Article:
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Joseph Darius Jaafari, The Marshall Project, Mar. 20, 2019
"Migrants often speak languages that are little known in the U.S. (except maybe in New York City): K’iche’ from Central America, Urdu from Pakistan, Creole from Haiti. American immigration judges have a hard time finding enough interpreters to show up in courtrooms.
Now the Justice Department has ordered the judges to use more translators who work over the phone because of what the agency says are budget problems. But judges and lawyers say the quality of the telephone translations suffers and may be leading to unfair deportation trials.
The head of the immigration-court system emailed judges Dec. 11, telling them to use phone interpreters for languages except Spanish, according to leaders of the National Association of Immigration Judges.
The spokeswoman for Chief Immigration Judge MaryBeth Keller did not respond to repeated requests for comment on the email.
Federal law requires an interpreter be present for an immigration hearing whenever a defendant does not speak English. The courts typically have staff translators for Spanish and Mandarin, the two most common foreign languages they deal with.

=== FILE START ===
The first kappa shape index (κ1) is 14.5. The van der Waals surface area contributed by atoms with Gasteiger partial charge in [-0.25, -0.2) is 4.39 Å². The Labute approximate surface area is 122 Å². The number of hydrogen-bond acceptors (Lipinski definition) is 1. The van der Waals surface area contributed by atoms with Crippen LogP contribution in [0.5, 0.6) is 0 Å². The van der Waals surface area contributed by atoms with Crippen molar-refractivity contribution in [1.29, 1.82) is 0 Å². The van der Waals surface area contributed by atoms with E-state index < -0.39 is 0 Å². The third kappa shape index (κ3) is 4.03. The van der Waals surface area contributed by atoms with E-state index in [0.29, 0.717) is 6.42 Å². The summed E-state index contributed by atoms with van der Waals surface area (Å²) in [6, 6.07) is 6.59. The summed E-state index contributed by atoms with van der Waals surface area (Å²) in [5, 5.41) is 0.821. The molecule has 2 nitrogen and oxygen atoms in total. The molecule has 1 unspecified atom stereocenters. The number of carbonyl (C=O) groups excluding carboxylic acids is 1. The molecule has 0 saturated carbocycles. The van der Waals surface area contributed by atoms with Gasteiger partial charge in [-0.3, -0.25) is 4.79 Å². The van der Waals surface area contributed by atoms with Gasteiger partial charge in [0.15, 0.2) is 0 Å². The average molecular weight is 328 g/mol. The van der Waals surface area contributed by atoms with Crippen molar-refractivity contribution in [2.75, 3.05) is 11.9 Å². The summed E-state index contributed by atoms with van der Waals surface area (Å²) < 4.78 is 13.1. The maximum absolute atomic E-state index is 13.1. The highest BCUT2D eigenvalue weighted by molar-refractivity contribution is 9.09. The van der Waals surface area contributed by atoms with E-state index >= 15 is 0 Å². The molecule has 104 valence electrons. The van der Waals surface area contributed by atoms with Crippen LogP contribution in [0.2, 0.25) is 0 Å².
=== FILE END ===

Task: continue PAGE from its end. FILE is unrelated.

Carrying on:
But in the past five years, more and more immigrants have been coming to the U.S. from Central America speaking uncommon languages such as K’iche’, used by Mayan people in Guatemala. Last year it was the 12th most frequent language spoken in immigration court, just behind French.
“There might only be literally a couple dozen of people anywhere in the U.S. who speak this language that 20,000 people in the world speak,” said Scott Shuchart, co-author of a report by the left-leaning Center for American Progress on language access for migrants.
Because there are so few translators for these languages, interpreters are hard to find and mostly available only over the phone. But dial-in interpretation is often inadequate, because the translation services are hard to schedule and the quality of the telephone connections can be poor, critics say, adding that these problems are worsening backlogs in immigration courts across the country.
“The bottom line is that we are supposed to be resolving immigration cases, and part of that is providing interpreters,” said Mimi Tsankov, an immigration judge in New York who is a leader of the judges’ association. “To micromanage the use of interpreters truly affects the ability of the judge to reduce this backlog and also meet their performance goals.” "